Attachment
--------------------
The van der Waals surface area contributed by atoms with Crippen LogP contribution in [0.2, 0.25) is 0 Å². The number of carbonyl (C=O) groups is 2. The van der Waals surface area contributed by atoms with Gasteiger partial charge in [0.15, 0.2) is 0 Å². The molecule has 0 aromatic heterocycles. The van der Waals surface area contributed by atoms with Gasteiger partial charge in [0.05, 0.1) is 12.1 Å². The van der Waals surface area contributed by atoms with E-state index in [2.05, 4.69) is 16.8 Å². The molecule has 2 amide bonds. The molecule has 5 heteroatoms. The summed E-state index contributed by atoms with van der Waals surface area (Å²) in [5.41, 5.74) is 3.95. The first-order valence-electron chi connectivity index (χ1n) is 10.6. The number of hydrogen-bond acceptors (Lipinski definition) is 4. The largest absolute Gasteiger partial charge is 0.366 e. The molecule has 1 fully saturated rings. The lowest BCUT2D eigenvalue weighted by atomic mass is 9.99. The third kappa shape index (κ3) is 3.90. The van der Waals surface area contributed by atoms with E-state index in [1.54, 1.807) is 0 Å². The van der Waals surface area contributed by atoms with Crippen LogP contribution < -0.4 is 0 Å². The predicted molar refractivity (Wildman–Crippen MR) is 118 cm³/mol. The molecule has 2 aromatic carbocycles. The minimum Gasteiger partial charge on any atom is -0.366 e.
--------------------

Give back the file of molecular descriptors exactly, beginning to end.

The van der Waals surface area contributed by atoms with Crippen LogP contribution in [0.2, 0.25) is 0 Å². The number of carbonyl (C=O) groups is 2. The van der Waals surface area contributed by atoms with Gasteiger partial charge in [0.15, 0.2) is 0 Å². The molecule has 0 aromatic heterocycles. The van der Waals surface area contributed by atoms with Gasteiger partial charge in [0.05, 0.1) is 12.1 Å². The van der Waals surface area contributed by atoms with E-state index in [2.05, 4.69) is 16.8 Å². The molecule has 2 amide bonds. The molecule has 5 heteroatoms. The summed E-state index contributed by atoms with van der Waals surface area (Å²) in [5.41, 5.74) is 3.95. The first-order valence-electron chi connectivity index (χ1n) is 10.6. The number of hydrogen-bond acceptors (Lipinski definition) is 4. The largest absolute Gasteiger partial charge is 0.366 e. The molecule has 1 fully saturated rings. The lowest BCUT2D eigenvalue weighted by atomic mass is 9.99. The third kappa shape index (κ3) is 3.90. The van der Waals surface area contributed by atoms with E-state index in [1.54, 1.807) is 0 Å². The van der Waals surface area contributed by atoms with Crippen LogP contribution < -0.4 is 0 Å². The predicted molar refractivity (Wildman–Crippen MR) is 118 cm³/mol. The molecule has 2 aromatic carbocycles. The minimum Gasteiger partial charge on any atom is -0.366 e.